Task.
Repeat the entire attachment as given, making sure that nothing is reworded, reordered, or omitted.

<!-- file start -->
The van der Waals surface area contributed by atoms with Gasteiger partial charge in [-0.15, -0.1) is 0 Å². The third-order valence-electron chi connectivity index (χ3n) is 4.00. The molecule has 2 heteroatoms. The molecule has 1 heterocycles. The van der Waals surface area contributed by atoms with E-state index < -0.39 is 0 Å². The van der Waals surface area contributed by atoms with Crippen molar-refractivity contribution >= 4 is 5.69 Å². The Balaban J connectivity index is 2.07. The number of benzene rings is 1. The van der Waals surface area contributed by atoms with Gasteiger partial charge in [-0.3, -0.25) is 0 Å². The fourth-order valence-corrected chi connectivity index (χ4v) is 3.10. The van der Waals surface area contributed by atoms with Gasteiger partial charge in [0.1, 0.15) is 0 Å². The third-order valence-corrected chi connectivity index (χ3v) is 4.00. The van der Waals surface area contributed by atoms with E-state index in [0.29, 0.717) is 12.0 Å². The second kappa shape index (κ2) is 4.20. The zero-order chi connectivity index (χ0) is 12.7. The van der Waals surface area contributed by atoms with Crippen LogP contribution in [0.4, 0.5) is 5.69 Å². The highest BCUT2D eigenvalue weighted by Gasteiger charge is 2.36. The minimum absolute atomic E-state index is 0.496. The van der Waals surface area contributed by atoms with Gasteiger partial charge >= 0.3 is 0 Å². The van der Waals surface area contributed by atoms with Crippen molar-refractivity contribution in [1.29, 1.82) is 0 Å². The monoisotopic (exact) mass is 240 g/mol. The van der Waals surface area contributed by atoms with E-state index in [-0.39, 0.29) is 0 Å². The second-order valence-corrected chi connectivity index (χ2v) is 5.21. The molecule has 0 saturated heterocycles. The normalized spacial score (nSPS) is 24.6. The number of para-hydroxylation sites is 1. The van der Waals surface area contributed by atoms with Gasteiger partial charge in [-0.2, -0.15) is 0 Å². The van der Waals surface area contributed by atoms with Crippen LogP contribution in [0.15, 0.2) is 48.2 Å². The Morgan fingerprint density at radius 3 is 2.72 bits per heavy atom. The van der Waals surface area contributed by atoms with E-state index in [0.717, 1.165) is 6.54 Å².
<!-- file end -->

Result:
The van der Waals surface area contributed by atoms with Gasteiger partial charge in [-0.15, -0.1) is 0 Å². The third-order valence-electron chi connectivity index (χ3n) is 4.00. The molecule has 2 heteroatoms. The molecule has 1 heterocycles. The van der Waals surface area contributed by atoms with E-state index < -0.39 is 0 Å². The van der Waals surface area contributed by atoms with Crippen molar-refractivity contribution >= 4 is 5.69 Å². The Balaban J connectivity index is 2.07. The number of benzene rings is 1. The van der Waals surface area contributed by atoms with Gasteiger partial charge in [-0.3, -0.25) is 0 Å². The fourth-order valence-corrected chi connectivity index (χ4v) is 3.10. The van der Waals surface area contributed by atoms with Gasteiger partial charge in [0.1, 0.15) is 0 Å². The third-order valence-corrected chi connectivity index (χ3v) is 4.00. The van der Waals surface area contributed by atoms with E-state index in [0.29, 0.717) is 12.0 Å². The second kappa shape index (κ2) is 4.20. The zero-order chi connectivity index (χ0) is 12.7. The van der Waals surface area contributed by atoms with Crippen LogP contribution in [0.4, 0.5) is 5.69 Å². The highest BCUT2D eigenvalue weighted by Gasteiger charge is 2.36. The minimum absolute atomic E-state index is 0.496. The van der Waals surface area contributed by atoms with Gasteiger partial charge >= 0.3 is 0 Å². The van der Waals surface area contributed by atoms with Crippen molar-refractivity contribution in [1.29, 1.82) is 0 Å². The monoisotopic (exact) mass is 240 g/mol. The van der Waals surface area contributed by atoms with E-state index in [-0.39, 0.29) is 0 Å². The second-order valence-corrected chi connectivity index (χ2v) is 5.21. The molecule has 0 saturated heterocycles. The normalized spacial score (nSPS) is 24.6. The number of para-hydroxylation sites is 1. The van der Waals surface area contributed by atoms with Gasteiger partial charge in [-0.2, -0.15) is 0 Å². The van der Waals surface area contributed by atoms with Crippen LogP contribution in [0.15, 0.2) is 48.2 Å². The Morgan fingerprint density at radius 3 is 2.72 bits per heavy atom. The van der Waals surface area contributed by atoms with E-state index in [0.717, 1.165) is 6.54 Å².